On my blog earlier this week, I noted some of the signs of internal drift in established churches.
I noted an established church could be any congregation that has existed for three or more years. The church has developed certain patterns or traditions while simultaneously forgetting its original purpose and passion.
By almost any metric, the majority of North American congregations are established churches. They often include discouraged leaders and frustrated members. Conflict in these churches is often normative.
So how does a church move from an inward drift to an outward focus?
Though I provide 10 succinct steps, I do not want to leave the reader with a false impression. I am not suggesting these steps are necessarily sequential, nor am I suggesting they are a quick-fix for any and every congregation.
1. Find a small group of trusted members who will commit to pray for the church every day.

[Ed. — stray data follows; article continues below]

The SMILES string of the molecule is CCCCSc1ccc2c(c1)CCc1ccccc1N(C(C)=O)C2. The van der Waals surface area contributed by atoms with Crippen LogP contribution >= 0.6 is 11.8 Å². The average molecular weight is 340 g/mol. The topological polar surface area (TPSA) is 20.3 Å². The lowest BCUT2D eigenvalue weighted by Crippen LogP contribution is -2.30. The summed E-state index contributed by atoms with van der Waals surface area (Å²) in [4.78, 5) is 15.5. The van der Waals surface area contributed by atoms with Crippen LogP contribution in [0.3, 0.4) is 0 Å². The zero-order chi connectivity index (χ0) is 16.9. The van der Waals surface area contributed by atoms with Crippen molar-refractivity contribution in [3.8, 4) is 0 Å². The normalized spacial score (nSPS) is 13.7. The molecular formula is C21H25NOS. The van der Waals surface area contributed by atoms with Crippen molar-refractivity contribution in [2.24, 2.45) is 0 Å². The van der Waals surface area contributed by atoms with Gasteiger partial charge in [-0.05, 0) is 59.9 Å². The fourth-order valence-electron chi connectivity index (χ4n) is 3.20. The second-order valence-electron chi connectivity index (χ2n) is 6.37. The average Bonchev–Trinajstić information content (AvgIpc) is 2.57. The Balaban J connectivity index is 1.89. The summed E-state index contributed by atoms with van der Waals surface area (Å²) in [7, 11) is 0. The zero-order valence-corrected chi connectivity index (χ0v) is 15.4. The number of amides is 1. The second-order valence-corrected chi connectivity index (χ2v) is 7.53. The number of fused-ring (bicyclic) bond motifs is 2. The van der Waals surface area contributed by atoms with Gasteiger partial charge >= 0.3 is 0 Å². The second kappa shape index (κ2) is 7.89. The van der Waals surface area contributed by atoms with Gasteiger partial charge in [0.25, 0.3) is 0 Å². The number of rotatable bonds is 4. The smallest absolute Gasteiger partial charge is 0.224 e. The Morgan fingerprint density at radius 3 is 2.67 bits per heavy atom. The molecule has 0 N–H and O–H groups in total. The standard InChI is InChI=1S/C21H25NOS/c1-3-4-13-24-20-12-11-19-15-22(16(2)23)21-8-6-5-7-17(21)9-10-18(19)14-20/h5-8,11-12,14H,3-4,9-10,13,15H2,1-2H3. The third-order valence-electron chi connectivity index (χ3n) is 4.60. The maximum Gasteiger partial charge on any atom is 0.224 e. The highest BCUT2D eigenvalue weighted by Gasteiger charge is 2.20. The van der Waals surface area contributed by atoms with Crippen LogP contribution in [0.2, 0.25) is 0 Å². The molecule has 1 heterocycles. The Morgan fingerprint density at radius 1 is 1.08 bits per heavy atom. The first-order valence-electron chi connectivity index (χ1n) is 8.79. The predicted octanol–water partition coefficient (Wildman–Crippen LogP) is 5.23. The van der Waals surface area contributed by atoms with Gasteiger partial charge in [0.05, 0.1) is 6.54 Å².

Ask them to pray specifically for the church to move from an inward focus to an outward focus.
More praying members can be added to the number at any time. The key is simply to get some people praying daily for the church.
2. Commit to love the church members unconditionally.
They may not always be loveable. But love is a conscious choice.
Leaders can make that decision regardless of how the members respond.
3. The pastor must be willing to stay with the church through and beyond the changes that will take place.
The pastor cannot make unequivocal promises about his tenure.
Still, he should have a commitment not only to lead the church through the changes toward an outward focus, but to remain with the church to deal with the impact of the changes. Too many leaders make changes and then leave the congregation to deal with the unintended consequences of the changes.
4. Begin leading members to do hands-on, outwardly focused ministries.
It may be something as simple as delivering a welcome basket to new residents. It may only involve a few members initially.
The idea is to get members focused on the needs of others rather than their own preferences.